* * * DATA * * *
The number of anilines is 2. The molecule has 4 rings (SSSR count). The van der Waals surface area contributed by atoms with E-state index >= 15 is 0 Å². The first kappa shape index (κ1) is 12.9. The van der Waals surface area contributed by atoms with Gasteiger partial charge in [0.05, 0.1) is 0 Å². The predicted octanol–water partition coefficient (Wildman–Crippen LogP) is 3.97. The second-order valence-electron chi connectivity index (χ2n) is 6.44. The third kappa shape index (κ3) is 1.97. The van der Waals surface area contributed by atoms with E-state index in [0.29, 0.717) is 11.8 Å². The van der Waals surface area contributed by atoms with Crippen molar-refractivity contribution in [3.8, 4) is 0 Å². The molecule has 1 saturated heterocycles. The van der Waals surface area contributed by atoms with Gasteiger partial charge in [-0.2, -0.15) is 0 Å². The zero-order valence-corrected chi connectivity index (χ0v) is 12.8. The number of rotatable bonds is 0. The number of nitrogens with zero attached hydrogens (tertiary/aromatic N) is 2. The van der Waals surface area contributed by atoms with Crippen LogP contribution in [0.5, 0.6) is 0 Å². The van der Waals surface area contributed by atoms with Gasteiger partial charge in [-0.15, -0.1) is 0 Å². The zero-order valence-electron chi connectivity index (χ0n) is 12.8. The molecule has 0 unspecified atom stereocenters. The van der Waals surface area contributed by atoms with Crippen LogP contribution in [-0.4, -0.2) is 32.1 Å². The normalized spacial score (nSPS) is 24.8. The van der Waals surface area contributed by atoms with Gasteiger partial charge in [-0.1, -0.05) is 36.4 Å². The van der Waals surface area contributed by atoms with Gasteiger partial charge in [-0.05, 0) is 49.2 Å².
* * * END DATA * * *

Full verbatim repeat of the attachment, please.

The number of anilines is 2. The molecule has 4 rings (SSSR count). The van der Waals surface area contributed by atoms with E-state index >= 15 is 0 Å². The first kappa shape index (κ1) is 12.9. The van der Waals surface area contributed by atoms with Gasteiger partial charge in [0.05, 0.1) is 0 Å². The predicted octanol–water partition coefficient (Wildman–Crippen LogP) is 3.97. The second-order valence-electron chi connectivity index (χ2n) is 6.44. The third kappa shape index (κ3) is 1.97. The van der Waals surface area contributed by atoms with E-state index in [0.29, 0.717) is 11.8 Å². The van der Waals surface area contributed by atoms with Crippen molar-refractivity contribution in [3.8, 4) is 0 Å². The molecule has 1 saturated heterocycles. The van der Waals surface area contributed by atoms with Gasteiger partial charge in [-0.2, -0.15) is 0 Å². The zero-order valence-corrected chi connectivity index (χ0v) is 12.8. The number of rotatable bonds is 0. The number of nitrogens with zero attached hydrogens (tertiary/aromatic N) is 2. The van der Waals surface area contributed by atoms with Crippen LogP contribution in [0.5, 0.6) is 0 Å². The van der Waals surface area contributed by atoms with Gasteiger partial charge in [-0.15, -0.1) is 0 Å². The zero-order valence-electron chi connectivity index (χ0n) is 12.8. The molecule has 0 unspecified atom stereocenters. The van der Waals surface area contributed by atoms with Crippen LogP contribution in [-0.4, -0.2) is 32.1 Å². The normalized spacial score (nSPS) is 24.8. The van der Waals surface area contributed by atoms with Gasteiger partial charge in [-0.1, -0.05) is 36.4 Å². The van der Waals surface area contributed by atoms with Gasteiger partial charge in [-0.05, 0) is 49.2 Å².